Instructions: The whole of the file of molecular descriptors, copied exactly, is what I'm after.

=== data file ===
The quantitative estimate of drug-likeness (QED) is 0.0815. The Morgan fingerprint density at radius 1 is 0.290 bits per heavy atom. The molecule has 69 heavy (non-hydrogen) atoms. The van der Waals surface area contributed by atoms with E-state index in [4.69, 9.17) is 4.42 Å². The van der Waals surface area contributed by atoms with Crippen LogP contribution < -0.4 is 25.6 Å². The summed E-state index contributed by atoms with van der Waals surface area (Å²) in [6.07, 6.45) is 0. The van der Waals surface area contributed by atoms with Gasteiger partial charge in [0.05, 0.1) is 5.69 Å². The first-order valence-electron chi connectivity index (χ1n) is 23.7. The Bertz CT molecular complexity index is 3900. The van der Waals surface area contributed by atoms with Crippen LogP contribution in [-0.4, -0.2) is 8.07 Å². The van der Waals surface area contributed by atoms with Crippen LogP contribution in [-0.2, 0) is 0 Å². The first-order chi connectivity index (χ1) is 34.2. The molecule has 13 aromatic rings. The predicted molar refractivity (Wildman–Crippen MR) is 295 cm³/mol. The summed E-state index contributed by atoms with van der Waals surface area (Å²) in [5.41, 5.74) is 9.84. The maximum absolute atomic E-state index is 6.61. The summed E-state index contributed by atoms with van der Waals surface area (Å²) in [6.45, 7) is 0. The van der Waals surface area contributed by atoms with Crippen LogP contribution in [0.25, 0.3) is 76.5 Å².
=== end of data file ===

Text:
The quantitative estimate of drug-likeness (QED) is 0.0815. The Morgan fingerprint density at radius 1 is 0.290 bits per heavy atom. The molecule has 69 heavy (non-hydrogen) atoms. The van der Waals surface area contributed by atoms with E-state index in [4.69, 9.17) is 4.42 Å². The van der Waals surface area contributed by atoms with Crippen LogP contribution < -0.4 is 25.6 Å². The summed E-state index contributed by atoms with van der Waals surface area (Å²) in [6.07, 6.45) is 0. The van der Waals surface area contributed by atoms with Gasteiger partial charge in [0.05, 0.1) is 5.69 Å². The first-order valence-electron chi connectivity index (χ1n) is 23.7. The Bertz CT molecular complexity index is 3900. The van der Waals surface area contributed by atoms with Crippen LogP contribution in [-0.4, -0.2) is 8.07 Å². The van der Waals surface area contributed by atoms with Crippen LogP contribution in [-0.2, 0) is 0 Å². The first-order chi connectivity index (χ1) is 34.2. The molecule has 13 aromatic rings. The predicted molar refractivity (Wildman–Crippen MR) is 295 cm³/mol. The summed E-state index contributed by atoms with van der Waals surface area (Å²) in [5.41, 5.74) is 9.84. The maximum absolute atomic E-state index is 6.61. The summed E-state index contributed by atoms with van der Waals surface area (Å²) in [6.45, 7) is 0. The van der Waals surface area contributed by atoms with Crippen LogP contribution in [0.25, 0.3) is 76.5 Å².